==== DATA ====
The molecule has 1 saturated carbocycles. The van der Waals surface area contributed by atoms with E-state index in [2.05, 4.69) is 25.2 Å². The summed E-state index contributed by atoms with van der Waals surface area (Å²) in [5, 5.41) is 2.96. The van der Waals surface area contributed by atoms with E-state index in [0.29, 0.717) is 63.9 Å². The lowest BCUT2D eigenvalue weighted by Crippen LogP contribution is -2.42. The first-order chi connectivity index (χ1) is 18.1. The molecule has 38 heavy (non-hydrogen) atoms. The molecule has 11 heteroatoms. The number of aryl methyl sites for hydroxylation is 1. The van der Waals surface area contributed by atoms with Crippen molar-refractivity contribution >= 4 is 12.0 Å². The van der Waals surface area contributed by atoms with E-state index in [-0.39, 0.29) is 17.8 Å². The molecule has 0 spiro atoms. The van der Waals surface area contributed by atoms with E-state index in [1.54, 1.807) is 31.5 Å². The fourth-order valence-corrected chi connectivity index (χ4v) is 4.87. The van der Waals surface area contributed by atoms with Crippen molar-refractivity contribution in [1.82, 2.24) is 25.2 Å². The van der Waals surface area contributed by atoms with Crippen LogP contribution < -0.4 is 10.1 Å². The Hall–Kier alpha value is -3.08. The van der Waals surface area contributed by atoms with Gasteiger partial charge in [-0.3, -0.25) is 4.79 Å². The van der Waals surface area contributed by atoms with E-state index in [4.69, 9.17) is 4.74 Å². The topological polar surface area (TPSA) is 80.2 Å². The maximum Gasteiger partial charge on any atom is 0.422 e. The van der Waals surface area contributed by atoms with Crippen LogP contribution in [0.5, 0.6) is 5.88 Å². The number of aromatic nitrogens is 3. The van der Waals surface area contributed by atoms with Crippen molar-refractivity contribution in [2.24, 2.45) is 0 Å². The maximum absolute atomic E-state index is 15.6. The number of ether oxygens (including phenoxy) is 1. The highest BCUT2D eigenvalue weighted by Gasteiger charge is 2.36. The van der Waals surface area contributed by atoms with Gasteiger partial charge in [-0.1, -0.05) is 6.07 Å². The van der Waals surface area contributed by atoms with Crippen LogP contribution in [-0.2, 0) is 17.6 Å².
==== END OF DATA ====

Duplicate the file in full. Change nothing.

The molecule has 1 saturated carbocycles. The van der Waals surface area contributed by atoms with E-state index in [2.05, 4.69) is 25.2 Å². The summed E-state index contributed by atoms with van der Waals surface area (Å²) in [5, 5.41) is 2.96. The van der Waals surface area contributed by atoms with E-state index in [0.29, 0.717) is 63.9 Å². The lowest BCUT2D eigenvalue weighted by Crippen LogP contribution is -2.42. The first-order chi connectivity index (χ1) is 18.1. The molecule has 38 heavy (non-hydrogen) atoms. The molecule has 11 heteroatoms. The number of aryl methyl sites for hydroxylation is 1. The van der Waals surface area contributed by atoms with Crippen molar-refractivity contribution >= 4 is 12.0 Å². The van der Waals surface area contributed by atoms with E-state index in [-0.39, 0.29) is 17.8 Å². The molecule has 0 spiro atoms. The van der Waals surface area contributed by atoms with E-state index in [1.54, 1.807) is 31.5 Å². The fourth-order valence-corrected chi connectivity index (χ4v) is 4.87. The van der Waals surface area contributed by atoms with Crippen molar-refractivity contribution in [1.82, 2.24) is 25.2 Å². The van der Waals surface area contributed by atoms with Crippen LogP contribution < -0.4 is 10.1 Å². The Hall–Kier alpha value is -3.08. The van der Waals surface area contributed by atoms with Gasteiger partial charge in [-0.3, -0.25) is 4.79 Å². The van der Waals surface area contributed by atoms with E-state index in [4.69, 9.17) is 4.74 Å². The topological polar surface area (TPSA) is 80.2 Å². The maximum Gasteiger partial charge on any atom is 0.422 e. The van der Waals surface area contributed by atoms with Crippen LogP contribution in [0.5, 0.6) is 5.88 Å². The number of aromatic nitrogens is 3. The van der Waals surface area contributed by atoms with Crippen molar-refractivity contribution in [2.24, 2.45) is 0 Å². The maximum absolute atomic E-state index is 15.6. The number of ether oxygens (including phenoxy) is 1. The highest BCUT2D eigenvalue weighted by Gasteiger charge is 2.36. The van der Waals surface area contributed by atoms with Gasteiger partial charge in [-0.1, -0.05) is 6.07 Å². The van der Waals surface area contributed by atoms with Crippen LogP contribution in [-0.2, 0) is 17.6 Å².